Did Henry Tang really join car-free day?
Public Eye is a bit confused. Doesn't car-free day mean you dispense with your car for the day to help save the environment? Chief Secretary Henry Tang Ying-yen did that last week. Well, not quite. He took a taxi from his home on The Peak to work. But isn't a taxi a car? Then he abandoned taxis for much of the day due to a 'tight' schedule. This included rushing back home to host a lunch. For that, he used his chauffeur-driven car. That could only mean he considers his chauffeur to be a much faster driver than a cabbie. Otherwise, if you can ride down The Peak to work in a taxi on car-free day surely you can ride back up in one again for lunch. After lunch, he used his fast-driving chauffeur again for his next appointment. He finished his day by switching back to a taxi for the slow ride home. Now you see why we're a bit confused. Actually, we're more than a bit confused, we're plenty confused. We can't work out if our chief secretary actually participated in car-free day.
Hit the MTR gropers where it really hurts
Public Eye is really disturbed by the rising number of perverts groping women in crowded MTR trains. We sympathise with the call by a women's group for the MTR to put up warning signs. But the trick is getting the signs right. They need to be explicit to be effective. A sign that simply says 'Behave yourselves' will only draw sniggers from men. A sign that says 'Beware of perverts' will only make women roll their eyes. They already know perverts are on the loose. The signs have to hit gropers where it hurts. Public Eye favours a four-framed sign, the first showing a man touching a woman passenger's breasts, the second feeling her buttocks, the third taking a picture up her skirt and the final one with him doubling over in pain as she knees him in the groin. To be extra effective, the man's painful shriek should be repeatedly broadcast at an even higher volume than the MTR's high-volume video screens on trains and platforms.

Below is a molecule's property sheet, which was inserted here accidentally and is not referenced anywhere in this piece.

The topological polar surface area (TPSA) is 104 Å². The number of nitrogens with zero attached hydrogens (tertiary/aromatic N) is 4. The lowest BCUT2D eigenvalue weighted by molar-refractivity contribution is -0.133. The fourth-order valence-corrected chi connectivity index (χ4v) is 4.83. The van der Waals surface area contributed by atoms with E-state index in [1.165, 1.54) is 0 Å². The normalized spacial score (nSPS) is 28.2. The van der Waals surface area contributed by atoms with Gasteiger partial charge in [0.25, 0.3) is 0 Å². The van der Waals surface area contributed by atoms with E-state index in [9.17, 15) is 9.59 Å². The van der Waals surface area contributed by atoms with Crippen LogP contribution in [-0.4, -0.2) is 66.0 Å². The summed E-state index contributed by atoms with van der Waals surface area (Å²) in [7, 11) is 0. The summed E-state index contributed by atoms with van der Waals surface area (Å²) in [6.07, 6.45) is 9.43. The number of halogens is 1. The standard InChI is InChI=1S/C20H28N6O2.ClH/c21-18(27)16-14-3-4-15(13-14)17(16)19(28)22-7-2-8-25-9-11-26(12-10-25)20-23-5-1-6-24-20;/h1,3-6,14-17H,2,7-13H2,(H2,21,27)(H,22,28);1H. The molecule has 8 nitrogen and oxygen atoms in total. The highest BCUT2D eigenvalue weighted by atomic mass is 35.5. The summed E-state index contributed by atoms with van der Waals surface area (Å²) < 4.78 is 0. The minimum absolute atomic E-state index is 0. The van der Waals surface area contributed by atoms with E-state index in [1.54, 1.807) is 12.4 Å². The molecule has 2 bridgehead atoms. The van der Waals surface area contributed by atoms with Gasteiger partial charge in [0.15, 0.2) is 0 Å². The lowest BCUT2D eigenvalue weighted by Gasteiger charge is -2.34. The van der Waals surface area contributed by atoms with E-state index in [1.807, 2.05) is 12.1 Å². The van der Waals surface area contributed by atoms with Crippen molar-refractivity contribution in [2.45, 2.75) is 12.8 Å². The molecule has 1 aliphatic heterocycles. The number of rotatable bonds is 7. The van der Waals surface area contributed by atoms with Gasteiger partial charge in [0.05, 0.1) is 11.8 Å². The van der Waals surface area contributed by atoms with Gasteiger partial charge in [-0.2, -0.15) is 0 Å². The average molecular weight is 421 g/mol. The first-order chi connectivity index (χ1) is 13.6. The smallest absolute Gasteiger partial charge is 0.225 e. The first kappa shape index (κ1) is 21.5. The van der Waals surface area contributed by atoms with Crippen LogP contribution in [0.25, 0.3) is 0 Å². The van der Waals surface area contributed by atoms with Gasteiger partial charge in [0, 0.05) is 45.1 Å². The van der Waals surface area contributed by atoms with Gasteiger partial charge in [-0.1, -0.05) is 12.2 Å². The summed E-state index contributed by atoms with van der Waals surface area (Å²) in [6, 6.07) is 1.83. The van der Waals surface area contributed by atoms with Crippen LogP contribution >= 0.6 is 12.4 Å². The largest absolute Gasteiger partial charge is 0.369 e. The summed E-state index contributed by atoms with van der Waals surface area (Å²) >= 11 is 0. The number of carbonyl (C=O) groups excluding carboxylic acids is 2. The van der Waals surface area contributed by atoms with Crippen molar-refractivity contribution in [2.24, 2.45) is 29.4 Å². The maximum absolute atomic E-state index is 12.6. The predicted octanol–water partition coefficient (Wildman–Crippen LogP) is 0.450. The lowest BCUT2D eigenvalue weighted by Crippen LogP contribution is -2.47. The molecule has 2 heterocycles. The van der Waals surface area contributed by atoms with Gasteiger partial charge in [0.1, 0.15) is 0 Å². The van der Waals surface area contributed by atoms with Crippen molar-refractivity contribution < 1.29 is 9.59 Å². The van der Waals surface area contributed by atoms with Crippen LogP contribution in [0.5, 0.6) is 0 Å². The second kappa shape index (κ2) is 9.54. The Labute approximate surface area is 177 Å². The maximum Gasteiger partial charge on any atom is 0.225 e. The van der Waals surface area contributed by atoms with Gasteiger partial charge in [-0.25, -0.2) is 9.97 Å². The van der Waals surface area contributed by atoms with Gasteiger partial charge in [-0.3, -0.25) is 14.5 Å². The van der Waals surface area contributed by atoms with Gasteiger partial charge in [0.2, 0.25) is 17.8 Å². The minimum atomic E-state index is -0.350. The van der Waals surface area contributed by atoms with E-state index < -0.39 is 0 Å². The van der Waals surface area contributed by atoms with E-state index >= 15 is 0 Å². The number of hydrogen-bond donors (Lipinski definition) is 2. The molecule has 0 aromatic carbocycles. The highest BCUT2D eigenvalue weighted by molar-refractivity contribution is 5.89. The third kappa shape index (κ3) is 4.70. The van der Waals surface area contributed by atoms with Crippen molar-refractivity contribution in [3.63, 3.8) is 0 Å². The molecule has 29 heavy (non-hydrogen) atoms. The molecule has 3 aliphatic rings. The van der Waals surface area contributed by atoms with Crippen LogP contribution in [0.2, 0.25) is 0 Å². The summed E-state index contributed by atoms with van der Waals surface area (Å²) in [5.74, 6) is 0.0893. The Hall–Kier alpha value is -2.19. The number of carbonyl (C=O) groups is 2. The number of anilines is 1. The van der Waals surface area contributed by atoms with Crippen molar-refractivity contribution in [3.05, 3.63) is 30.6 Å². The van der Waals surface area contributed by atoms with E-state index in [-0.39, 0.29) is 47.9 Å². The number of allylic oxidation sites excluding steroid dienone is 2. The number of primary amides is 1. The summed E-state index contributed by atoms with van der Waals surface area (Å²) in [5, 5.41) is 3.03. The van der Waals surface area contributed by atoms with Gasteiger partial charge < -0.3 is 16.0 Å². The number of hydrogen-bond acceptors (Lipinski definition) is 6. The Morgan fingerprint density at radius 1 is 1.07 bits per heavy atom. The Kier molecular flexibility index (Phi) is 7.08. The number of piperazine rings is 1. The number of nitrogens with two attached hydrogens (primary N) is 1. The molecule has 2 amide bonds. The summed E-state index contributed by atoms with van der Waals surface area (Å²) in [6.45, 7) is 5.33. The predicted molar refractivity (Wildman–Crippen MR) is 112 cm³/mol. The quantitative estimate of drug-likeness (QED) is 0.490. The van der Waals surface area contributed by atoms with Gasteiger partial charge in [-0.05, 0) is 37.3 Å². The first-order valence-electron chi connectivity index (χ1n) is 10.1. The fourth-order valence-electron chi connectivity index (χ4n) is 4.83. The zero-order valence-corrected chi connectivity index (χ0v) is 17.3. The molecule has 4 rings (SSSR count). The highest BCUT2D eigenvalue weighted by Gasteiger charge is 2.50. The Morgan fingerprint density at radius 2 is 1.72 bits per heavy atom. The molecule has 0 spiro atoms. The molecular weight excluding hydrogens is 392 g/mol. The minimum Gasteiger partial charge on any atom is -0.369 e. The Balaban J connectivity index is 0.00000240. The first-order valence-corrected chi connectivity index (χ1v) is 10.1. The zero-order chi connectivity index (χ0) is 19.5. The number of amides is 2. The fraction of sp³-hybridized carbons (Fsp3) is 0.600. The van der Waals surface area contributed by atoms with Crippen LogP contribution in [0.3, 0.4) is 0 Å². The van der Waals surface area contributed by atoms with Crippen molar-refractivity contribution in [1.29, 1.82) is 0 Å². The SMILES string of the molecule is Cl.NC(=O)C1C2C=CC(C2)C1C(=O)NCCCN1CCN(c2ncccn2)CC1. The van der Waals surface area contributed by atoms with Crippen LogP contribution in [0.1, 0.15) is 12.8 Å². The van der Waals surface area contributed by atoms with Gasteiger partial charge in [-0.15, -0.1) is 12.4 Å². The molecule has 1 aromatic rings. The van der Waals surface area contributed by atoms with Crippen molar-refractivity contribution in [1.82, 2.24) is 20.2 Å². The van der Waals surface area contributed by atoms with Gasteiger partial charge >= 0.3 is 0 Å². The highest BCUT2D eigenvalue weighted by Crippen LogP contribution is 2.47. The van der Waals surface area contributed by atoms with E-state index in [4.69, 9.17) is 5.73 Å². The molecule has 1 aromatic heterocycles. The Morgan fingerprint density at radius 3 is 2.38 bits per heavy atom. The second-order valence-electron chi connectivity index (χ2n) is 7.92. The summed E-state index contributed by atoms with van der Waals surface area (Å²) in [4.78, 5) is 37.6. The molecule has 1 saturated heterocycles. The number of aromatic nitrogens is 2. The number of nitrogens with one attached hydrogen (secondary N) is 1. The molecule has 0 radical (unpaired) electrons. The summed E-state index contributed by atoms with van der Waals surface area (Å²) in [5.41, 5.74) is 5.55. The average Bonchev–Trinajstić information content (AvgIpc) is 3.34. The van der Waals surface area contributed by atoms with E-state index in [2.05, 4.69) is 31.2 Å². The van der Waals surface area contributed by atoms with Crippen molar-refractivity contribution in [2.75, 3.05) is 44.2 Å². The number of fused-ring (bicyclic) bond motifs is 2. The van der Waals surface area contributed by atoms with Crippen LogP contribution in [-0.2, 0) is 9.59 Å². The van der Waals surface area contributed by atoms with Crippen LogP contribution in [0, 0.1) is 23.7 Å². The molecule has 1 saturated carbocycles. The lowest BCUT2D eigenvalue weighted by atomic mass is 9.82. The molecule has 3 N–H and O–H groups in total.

Tycoons' defeat a people power victory
Don't kid yourselves. The tycoons didn't take the Legislative Council to court simply to clarify how a clause in our constitution should be interpreted. It was about power. Our tycoons are not used to having their power challenged. So when legislators, on behalf of the people, ordered two of them to appear for a second time before an inquiry into possible wrongdoing, the tycoons decided enough was enough. How dare the people's elected representatives interrogate the rich and the powerful? That was the real reason why two top bosses of New World Development took Legco to court. The battle was not about whether Legco had too much power to summons inquiry witnesses. It was about whether the power of the tycoons should be questioned. The tycoons lost. The people won. That doesn't happen often, so savour it.
Iranian leader's taste of democratic confusion
Iranian President Mahmoud Ahmadinejad must really find democracy confusing. Aren't democrats supposed to defend your right to free speech even if they disagree with what you have to say? So how come delegates from the democratic West walked out when he blasted Israel in his United Nations speech last week, he must be wondering. And how come they stayed when Israeli Prime Minister Benjamin Netanyahu blasted him right back? Ah, you'll argue, democrats will defend your right to free speech but that doesn't mean they must listen. Don't explain that to Ahmadinejad, it'll only confuse him more. He'll wonder why, when they chose not to listen to his denial of the Holocaust, they're still taking his words so seriously.
The identity question that can wait
Public Eye wishes Financial Secretary John Tsang Chun-wah a speedy recovery from his heart surgery. Only after he has fully recovered will we ask him if he had to show his ID card to Queen Mary Hospital staff before they agreed to treat him.